As was further noted in Donna Nebenzahl’s Montreal Gazette column, “a detailed survey conducted in May in the U.S. showed employers’ growing frustrations over the preparedness of new entrants to the workforce. Nearly three-quarters of the 431 survey participants cite deficiencies like professionalism and work ethic.” If this is indeed the case, both Farrell and McGowan’s suggestions would prove highly effective in tackling some of these issues. Through an emphasis on skill sharing and understanding of the different generations, those individuals set to take their leave of Canada’s pulp, paper and forestry sector, could retire with the comfort and peace of mind that their industry is in knowledgeable, professional, and highly capable hands.

OBSOLESCENCE FROM A DIFFERENT PERSPECTIVE

When we hear the term ‘obsolescence’ we typically think of the human factor, or implications of retirement. Dr. Roger Gaudreault, general manager of research and development at Cascades views the situation a little differently. The type of obsolescence that has him concerned does not emphasize the age of workers in pulp and paper mills, but rather the danger of obsolescence of the entire Canadian industry.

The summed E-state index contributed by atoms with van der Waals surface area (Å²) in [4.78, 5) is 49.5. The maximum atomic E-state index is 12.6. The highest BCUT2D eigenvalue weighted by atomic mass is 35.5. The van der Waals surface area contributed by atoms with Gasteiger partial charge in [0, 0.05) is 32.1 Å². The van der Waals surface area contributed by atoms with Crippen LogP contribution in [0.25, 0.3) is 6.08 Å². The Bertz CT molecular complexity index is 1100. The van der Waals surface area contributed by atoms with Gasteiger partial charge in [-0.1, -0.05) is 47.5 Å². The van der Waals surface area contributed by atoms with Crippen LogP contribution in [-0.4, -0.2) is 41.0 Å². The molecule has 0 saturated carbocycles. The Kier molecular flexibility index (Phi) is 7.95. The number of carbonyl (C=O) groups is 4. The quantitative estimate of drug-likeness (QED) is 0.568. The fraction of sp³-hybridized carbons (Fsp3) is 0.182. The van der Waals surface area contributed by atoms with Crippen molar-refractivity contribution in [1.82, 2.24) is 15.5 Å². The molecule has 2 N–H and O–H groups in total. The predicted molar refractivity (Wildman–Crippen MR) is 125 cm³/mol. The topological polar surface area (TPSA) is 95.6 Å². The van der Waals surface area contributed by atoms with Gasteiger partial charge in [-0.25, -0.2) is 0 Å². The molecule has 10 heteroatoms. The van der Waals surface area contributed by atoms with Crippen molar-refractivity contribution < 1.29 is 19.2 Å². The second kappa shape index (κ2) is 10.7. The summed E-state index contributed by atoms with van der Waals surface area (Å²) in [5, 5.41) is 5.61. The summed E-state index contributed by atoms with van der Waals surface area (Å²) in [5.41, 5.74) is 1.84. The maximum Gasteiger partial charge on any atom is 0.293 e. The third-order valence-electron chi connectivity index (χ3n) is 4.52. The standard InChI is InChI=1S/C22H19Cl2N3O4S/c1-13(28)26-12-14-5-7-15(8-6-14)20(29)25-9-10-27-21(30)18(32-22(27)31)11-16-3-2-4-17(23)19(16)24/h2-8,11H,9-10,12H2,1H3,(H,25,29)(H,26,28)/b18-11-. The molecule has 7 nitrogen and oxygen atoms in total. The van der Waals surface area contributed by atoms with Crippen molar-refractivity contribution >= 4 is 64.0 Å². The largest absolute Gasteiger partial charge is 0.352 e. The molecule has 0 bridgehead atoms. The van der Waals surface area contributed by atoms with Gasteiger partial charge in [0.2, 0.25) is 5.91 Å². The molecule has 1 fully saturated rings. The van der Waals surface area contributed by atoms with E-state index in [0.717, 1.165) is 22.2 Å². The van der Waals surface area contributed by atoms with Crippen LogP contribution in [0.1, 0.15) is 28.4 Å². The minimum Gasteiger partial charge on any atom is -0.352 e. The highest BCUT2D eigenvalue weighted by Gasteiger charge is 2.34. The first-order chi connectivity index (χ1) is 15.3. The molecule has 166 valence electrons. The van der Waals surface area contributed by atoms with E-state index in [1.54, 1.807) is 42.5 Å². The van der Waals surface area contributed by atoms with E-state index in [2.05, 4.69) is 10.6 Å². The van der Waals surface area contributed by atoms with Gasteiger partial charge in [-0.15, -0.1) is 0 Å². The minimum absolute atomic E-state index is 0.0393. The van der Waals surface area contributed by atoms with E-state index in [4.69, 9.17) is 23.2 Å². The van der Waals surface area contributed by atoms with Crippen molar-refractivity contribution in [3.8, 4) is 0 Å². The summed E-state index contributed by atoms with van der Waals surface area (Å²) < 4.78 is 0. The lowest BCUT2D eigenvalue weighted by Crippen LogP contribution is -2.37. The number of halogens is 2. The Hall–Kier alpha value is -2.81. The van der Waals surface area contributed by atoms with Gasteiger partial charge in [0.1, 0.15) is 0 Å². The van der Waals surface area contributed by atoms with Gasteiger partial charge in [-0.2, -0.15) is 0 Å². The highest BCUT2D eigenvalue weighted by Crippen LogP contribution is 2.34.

“Economic effects such as high energy prices, high raw material costs, and the increased value of the Canadian dollar all combine with current international competition to damage the economy of our industry,” he says. Further, “Canadian mills are poorly prepared and finding it extremely difficult to modernize quickly enough to keep up. The only way for smaller capacity paper and board mills to compete is to develop new, specialized, cost-effective products for market niches and well-differentiated from the products of the giant production facilities,” he contends. “You need to create new services to support each product, be sensitive to the needs and opinions of the users and remain aware of long-term changes in market demands. Our ability to innovate will ensure that we can make incremental breakthroughs in innovation and stay at the cutting edge.”

However, as he says, “in new product development, the time to market, from 800 companies world wide has dropped from 18 -12 months in the last seven years. Realistically it is possible that the targeted characteristics of the product that is within the new product development process (PDP) might be obsolete even before we put it on the market. Consequently, we must always, as part of our modernization, be prepared to rethink, redesign, redevelop and generally to adapt at any and every stage of the PDP. Essentially, the increase rate of change of innovation greatly increases the rate of change of obsolescence. Consequently, there is a real need to change the internal culture of our Industry: from our employees, middle management, research and development people and the company executives. It is for all of us in the pulp and paper industry a continuing, exciting endless race to stay ahead of the competition and market forces. We all have a thrilling choice to manage innovation, create market niches, outthink the competition, and create a vibrant and financially profitable industry, or to continue to waste time and money and opportunity by managing our self-imposed obsolescence.”